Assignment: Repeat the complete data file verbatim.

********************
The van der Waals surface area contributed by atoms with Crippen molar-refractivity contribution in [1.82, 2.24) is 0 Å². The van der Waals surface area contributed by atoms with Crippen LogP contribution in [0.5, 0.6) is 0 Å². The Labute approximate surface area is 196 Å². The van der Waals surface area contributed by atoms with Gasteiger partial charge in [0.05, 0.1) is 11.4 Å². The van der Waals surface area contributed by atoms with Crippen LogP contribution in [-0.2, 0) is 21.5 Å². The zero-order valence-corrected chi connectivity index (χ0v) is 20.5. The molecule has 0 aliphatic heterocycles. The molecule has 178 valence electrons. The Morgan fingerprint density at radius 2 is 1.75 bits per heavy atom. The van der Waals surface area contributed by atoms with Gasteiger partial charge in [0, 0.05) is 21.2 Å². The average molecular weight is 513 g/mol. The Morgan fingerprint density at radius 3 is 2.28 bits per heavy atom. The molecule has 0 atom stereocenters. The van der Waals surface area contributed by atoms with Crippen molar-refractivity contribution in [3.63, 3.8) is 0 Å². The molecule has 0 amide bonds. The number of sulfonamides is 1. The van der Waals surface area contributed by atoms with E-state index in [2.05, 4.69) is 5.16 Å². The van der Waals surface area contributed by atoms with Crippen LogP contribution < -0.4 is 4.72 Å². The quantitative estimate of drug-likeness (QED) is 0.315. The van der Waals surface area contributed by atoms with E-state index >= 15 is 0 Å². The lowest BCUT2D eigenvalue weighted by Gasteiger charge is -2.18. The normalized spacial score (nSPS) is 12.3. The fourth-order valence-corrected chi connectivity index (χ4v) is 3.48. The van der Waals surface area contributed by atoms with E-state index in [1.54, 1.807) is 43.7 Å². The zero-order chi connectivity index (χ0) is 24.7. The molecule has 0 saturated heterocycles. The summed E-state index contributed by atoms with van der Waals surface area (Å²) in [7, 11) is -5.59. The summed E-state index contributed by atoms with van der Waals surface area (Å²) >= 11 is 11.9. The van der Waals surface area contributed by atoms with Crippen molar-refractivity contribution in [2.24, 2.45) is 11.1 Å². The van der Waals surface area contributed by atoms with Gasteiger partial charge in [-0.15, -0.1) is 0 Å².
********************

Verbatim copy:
The van der Waals surface area contributed by atoms with Crippen molar-refractivity contribution in [1.82, 2.24) is 0 Å². The van der Waals surface area contributed by atoms with Crippen LogP contribution in [0.5, 0.6) is 0 Å². The Labute approximate surface area is 196 Å². The van der Waals surface area contributed by atoms with Gasteiger partial charge in [0.05, 0.1) is 11.4 Å². The van der Waals surface area contributed by atoms with Crippen LogP contribution in [-0.2, 0) is 21.5 Å². The zero-order valence-corrected chi connectivity index (χ0v) is 20.5. The molecule has 0 aliphatic heterocycles. The molecule has 178 valence electrons. The Morgan fingerprint density at radius 2 is 1.75 bits per heavy atom. The van der Waals surface area contributed by atoms with Gasteiger partial charge in [0, 0.05) is 21.2 Å². The average molecular weight is 513 g/mol. The Morgan fingerprint density at radius 3 is 2.28 bits per heavy atom. The molecule has 0 atom stereocenters. The van der Waals surface area contributed by atoms with Crippen molar-refractivity contribution in [3.63, 3.8) is 0 Å². The molecule has 0 amide bonds. The number of sulfonamides is 1. The van der Waals surface area contributed by atoms with E-state index in [2.05, 4.69) is 5.16 Å². The van der Waals surface area contributed by atoms with Crippen LogP contribution < -0.4 is 4.72 Å². The quantitative estimate of drug-likeness (QED) is 0.315. The van der Waals surface area contributed by atoms with E-state index >= 15 is 0 Å². The lowest BCUT2D eigenvalue weighted by Gasteiger charge is -2.18. The normalized spacial score (nSPS) is 12.3. The fourth-order valence-corrected chi connectivity index (χ4v) is 3.48. The van der Waals surface area contributed by atoms with E-state index in [1.54, 1.807) is 43.7 Å². The zero-order chi connectivity index (χ0) is 24.7. The molecule has 0 saturated heterocycles. The summed E-state index contributed by atoms with van der Waals surface area (Å²) in [7, 11) is -5.59. The summed E-state index contributed by atoms with van der Waals surface area (Å²) >= 11 is 11.9. The van der Waals surface area contributed by atoms with Crippen molar-refractivity contribution in [2.24, 2.45) is 11.1 Å². The van der Waals surface area contributed by atoms with Gasteiger partial charge in [-0.15, -0.1) is 0 Å².